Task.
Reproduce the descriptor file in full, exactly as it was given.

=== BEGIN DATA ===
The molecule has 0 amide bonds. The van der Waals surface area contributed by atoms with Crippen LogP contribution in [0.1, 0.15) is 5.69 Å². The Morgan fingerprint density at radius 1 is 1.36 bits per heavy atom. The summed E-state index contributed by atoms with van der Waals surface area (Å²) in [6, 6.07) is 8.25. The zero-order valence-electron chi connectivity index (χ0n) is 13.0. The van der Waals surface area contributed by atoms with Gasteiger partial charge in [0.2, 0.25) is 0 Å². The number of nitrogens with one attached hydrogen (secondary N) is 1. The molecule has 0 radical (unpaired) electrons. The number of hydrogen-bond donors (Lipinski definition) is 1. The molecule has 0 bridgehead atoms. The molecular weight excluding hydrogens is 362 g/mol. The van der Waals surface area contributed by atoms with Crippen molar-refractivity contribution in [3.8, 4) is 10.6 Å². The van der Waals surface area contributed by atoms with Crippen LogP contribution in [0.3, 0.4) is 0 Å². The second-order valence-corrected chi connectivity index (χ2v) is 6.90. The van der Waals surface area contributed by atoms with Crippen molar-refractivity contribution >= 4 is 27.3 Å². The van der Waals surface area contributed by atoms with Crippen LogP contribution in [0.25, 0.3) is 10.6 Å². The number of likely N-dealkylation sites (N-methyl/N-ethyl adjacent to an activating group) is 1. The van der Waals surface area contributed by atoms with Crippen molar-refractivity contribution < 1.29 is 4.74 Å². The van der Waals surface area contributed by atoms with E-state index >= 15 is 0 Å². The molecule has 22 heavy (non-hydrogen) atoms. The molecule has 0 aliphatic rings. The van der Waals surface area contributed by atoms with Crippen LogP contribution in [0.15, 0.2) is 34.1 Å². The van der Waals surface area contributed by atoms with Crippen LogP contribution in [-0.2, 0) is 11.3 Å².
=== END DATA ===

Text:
The molecule has 0 amide bonds. The van der Waals surface area contributed by atoms with Crippen LogP contribution in [0.1, 0.15) is 5.69 Å². The Morgan fingerprint density at radius 1 is 1.36 bits per heavy atom. The summed E-state index contributed by atoms with van der Waals surface area (Å²) in [6, 6.07) is 8.25. The zero-order valence-electron chi connectivity index (χ0n) is 13.0. The van der Waals surface area contributed by atoms with Gasteiger partial charge in [0.2, 0.25) is 0 Å². The number of nitrogens with one attached hydrogen (secondary N) is 1. The molecule has 0 radical (unpaired) electrons. The number of hydrogen-bond donors (Lipinski definition) is 1. The molecule has 0 bridgehead atoms. The molecular weight excluding hydrogens is 362 g/mol. The van der Waals surface area contributed by atoms with Crippen molar-refractivity contribution in [3.8, 4) is 10.6 Å². The van der Waals surface area contributed by atoms with Crippen LogP contribution in [0.3, 0.4) is 0 Å². The second-order valence-corrected chi connectivity index (χ2v) is 6.90. The van der Waals surface area contributed by atoms with Crippen molar-refractivity contribution >= 4 is 27.3 Å². The van der Waals surface area contributed by atoms with Crippen LogP contribution in [0.25, 0.3) is 10.6 Å². The number of likely N-dealkylation sites (N-methyl/N-ethyl adjacent to an activating group) is 1. The van der Waals surface area contributed by atoms with Crippen molar-refractivity contribution < 1.29 is 4.74 Å². The van der Waals surface area contributed by atoms with E-state index >= 15 is 0 Å². The molecule has 22 heavy (non-hydrogen) atoms. The molecule has 0 aliphatic rings. The van der Waals surface area contributed by atoms with Crippen LogP contribution in [0.15, 0.2) is 34.1 Å². The van der Waals surface area contributed by atoms with Crippen LogP contribution in [-0.2, 0) is 11.3 Å².